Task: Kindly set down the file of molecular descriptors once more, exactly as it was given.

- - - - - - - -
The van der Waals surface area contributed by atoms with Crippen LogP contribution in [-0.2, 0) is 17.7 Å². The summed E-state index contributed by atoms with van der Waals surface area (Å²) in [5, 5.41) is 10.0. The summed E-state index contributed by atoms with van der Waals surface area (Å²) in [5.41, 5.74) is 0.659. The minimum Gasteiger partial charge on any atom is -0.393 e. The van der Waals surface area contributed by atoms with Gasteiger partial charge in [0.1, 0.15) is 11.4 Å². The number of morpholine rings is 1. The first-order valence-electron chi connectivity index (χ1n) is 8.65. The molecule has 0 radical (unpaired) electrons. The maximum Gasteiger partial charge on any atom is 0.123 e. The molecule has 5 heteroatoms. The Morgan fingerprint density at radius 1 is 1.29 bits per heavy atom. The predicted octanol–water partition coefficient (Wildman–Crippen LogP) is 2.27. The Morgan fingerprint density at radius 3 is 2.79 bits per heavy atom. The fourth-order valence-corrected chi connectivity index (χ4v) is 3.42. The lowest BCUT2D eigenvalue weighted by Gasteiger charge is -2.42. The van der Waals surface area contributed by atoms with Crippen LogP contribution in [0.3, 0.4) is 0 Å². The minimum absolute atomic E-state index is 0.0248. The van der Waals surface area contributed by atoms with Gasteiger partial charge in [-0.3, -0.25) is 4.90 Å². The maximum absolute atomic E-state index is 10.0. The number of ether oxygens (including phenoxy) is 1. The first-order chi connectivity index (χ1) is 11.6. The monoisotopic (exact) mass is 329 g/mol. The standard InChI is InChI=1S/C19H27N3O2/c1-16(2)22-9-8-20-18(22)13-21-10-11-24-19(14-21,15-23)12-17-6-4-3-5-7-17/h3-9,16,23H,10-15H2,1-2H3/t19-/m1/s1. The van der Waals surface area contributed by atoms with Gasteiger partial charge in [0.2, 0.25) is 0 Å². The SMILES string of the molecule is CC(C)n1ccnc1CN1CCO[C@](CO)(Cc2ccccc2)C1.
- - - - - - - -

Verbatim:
The van der Waals surface area contributed by atoms with Crippen LogP contribution in [-0.2, 0) is 17.7 Å². The summed E-state index contributed by atoms with van der Waals surface area (Å²) in [5, 5.41) is 10.0. The summed E-state index contributed by atoms with van der Waals surface area (Å²) in [5.41, 5.74) is 0.659. The minimum Gasteiger partial charge on any atom is -0.393 e. The van der Waals surface area contributed by atoms with Gasteiger partial charge in [0.1, 0.15) is 11.4 Å². The number of morpholine rings is 1. The first-order valence-electron chi connectivity index (χ1n) is 8.65. The molecule has 0 radical (unpaired) electrons. The maximum Gasteiger partial charge on any atom is 0.123 e. The molecule has 5 heteroatoms. The Morgan fingerprint density at radius 1 is 1.29 bits per heavy atom. The predicted octanol–water partition coefficient (Wildman–Crippen LogP) is 2.27. The Morgan fingerprint density at radius 3 is 2.79 bits per heavy atom. The fourth-order valence-corrected chi connectivity index (χ4v) is 3.42. The lowest BCUT2D eigenvalue weighted by Gasteiger charge is -2.42. The van der Waals surface area contributed by atoms with Crippen LogP contribution in [0.3, 0.4) is 0 Å². The minimum absolute atomic E-state index is 0.0248. The van der Waals surface area contributed by atoms with Gasteiger partial charge in [-0.3, -0.25) is 4.90 Å². The maximum absolute atomic E-state index is 10.0. The number of ether oxygens (including phenoxy) is 1. The first-order chi connectivity index (χ1) is 11.6. The monoisotopic (exact) mass is 329 g/mol. The standard InChI is InChI=1S/C19H27N3O2/c1-16(2)22-9-8-20-18(22)13-21-10-11-24-19(14-21,15-23)12-17-6-4-3-5-7-17/h3-9,16,23H,10-15H2,1-2H3/t19-/m1/s1. The van der Waals surface area contributed by atoms with Gasteiger partial charge in [0.2, 0.25) is 0 Å². The SMILES string of the molecule is CC(C)n1ccnc1CN1CCO[C@](CO)(Cc2ccccc2)C1.